Designing without research?
Having just survived the recent batch of AOL layoffs, my team and I are now coming to the realization that we lost our team of user researchers. Now, don't get me wrong - we have a user research team on the east coast and they provide a lot of valuable insight to us. But our team here was more integrated into the design process and were partners with the UI team. We have been spoiled by having these people on our teams. Whenever a project was put together, UI and research were assigned together as a team, sometimes even before visual design was assigned. As a team we worked together to identify where we needed user feedback and what types of methods to use.
I am coming to terms with this and now realize we need to get extremely creative about integrating user research into our process now that we have to do it ourselves. We are committed to continuing this important part of the design process and I believe we can't create good products without it.
Any advice? Tips? Tricks? How have you solved this problem? What types of low budget, guerilla tactics have you used? How have you compensated users with no budget?
Posted by erin at 10:58 PM | in User Centered Design :: | Link | Comments (4)
Watch and Learn
Marc Rettig is teaching a course at CMU that is taking on the design of the museum experience. Very cool. The site is capturing the process and findings of the three student teams and contains a lot of interesting stuff.
PeterMe recently noticed this as well and there are some good links being shared in the comments.
Posted by erin at 09:52 PM | in User Centered Design :: | Link
User Centered Design
A lot of discussion on the SIGIA list and the CHIWEB lists talk about User Centered design, but there isn't a ton of conversation or literature written about this from the perspective of the Design field. The design industry has seemed to ignore this important philosophical perspective of design - until recently. The latest issue of Loop - the AIGA journal for design education - is focused on User Centered Design with articles on methodolgy and practice from a team at Sapient and an overview of a workshop led by Paul Rothstein, Melissa Niederhelman and Katherine and Michael McCoy at Arizona State University. It is great to see the AIGA tackle this, as many designers are being asked to practice this. For many of us, the tools and techniques for bringing users into our process are not known and are not taught in the design schools (with the exception of a few, like Carnegie Mellon and IIT) although concern for the end audience has always been of primary concern.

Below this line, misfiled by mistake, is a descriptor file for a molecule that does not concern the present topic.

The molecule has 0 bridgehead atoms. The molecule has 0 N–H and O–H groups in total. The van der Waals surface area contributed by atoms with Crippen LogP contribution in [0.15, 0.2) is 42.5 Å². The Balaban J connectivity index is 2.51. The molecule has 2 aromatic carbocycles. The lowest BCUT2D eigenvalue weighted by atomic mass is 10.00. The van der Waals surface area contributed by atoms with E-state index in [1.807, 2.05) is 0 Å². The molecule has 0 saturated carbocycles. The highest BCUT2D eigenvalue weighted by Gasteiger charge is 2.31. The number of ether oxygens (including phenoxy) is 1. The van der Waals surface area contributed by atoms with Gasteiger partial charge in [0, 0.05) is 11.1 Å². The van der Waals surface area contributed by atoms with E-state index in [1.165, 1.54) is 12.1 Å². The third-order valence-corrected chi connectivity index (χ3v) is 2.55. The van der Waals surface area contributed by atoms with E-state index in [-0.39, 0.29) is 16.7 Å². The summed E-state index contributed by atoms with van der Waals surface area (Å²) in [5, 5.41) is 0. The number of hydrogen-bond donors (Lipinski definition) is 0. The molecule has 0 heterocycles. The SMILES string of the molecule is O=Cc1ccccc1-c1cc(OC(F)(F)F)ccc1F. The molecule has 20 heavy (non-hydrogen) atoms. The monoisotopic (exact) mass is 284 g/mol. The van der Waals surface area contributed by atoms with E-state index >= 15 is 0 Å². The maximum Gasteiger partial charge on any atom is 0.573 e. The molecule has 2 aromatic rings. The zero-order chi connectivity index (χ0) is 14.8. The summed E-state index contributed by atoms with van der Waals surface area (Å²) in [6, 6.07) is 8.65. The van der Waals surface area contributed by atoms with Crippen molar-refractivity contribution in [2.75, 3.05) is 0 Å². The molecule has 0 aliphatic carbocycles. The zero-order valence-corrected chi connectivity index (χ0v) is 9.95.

To accompany this I thought I would also point the links to the Usability Toolkit site. This site has all sorts of tools, checklists and other how-to's for practicing user centered design. It is a very practical site and has come in handy for my team. Most recently they have posted information for making a Paper prototyping kit.
Posted by erin at 01:30 PM | in User Centered Design :: | Link | Comments (1)
Friday 03| 2|01
User Centered Design Thoughts
Just finished reading Lou Rosenfeld's interview with Christina Wodtke. She shares her evolution into IA and her thoughts on user centered IA. I mention this because I have been interviewing for jobs all over the bay area and most of the firms want to know what my User Centered Design Process is. I think this is something that every interaction designer, web designer and information architect should think about - even write down. It is more than slapping in usability testing on the end of a product cycle. I have had to crystallize and articulate my process to many people and it has made me think about how I actually practice this process. I have also become more aware of when we have to cut corners and compress timelines and in most cases user testing suffers. So here are my thoughts on the whole process:
Posted by erin at 03:56 PM | in User Centered Design :: | Link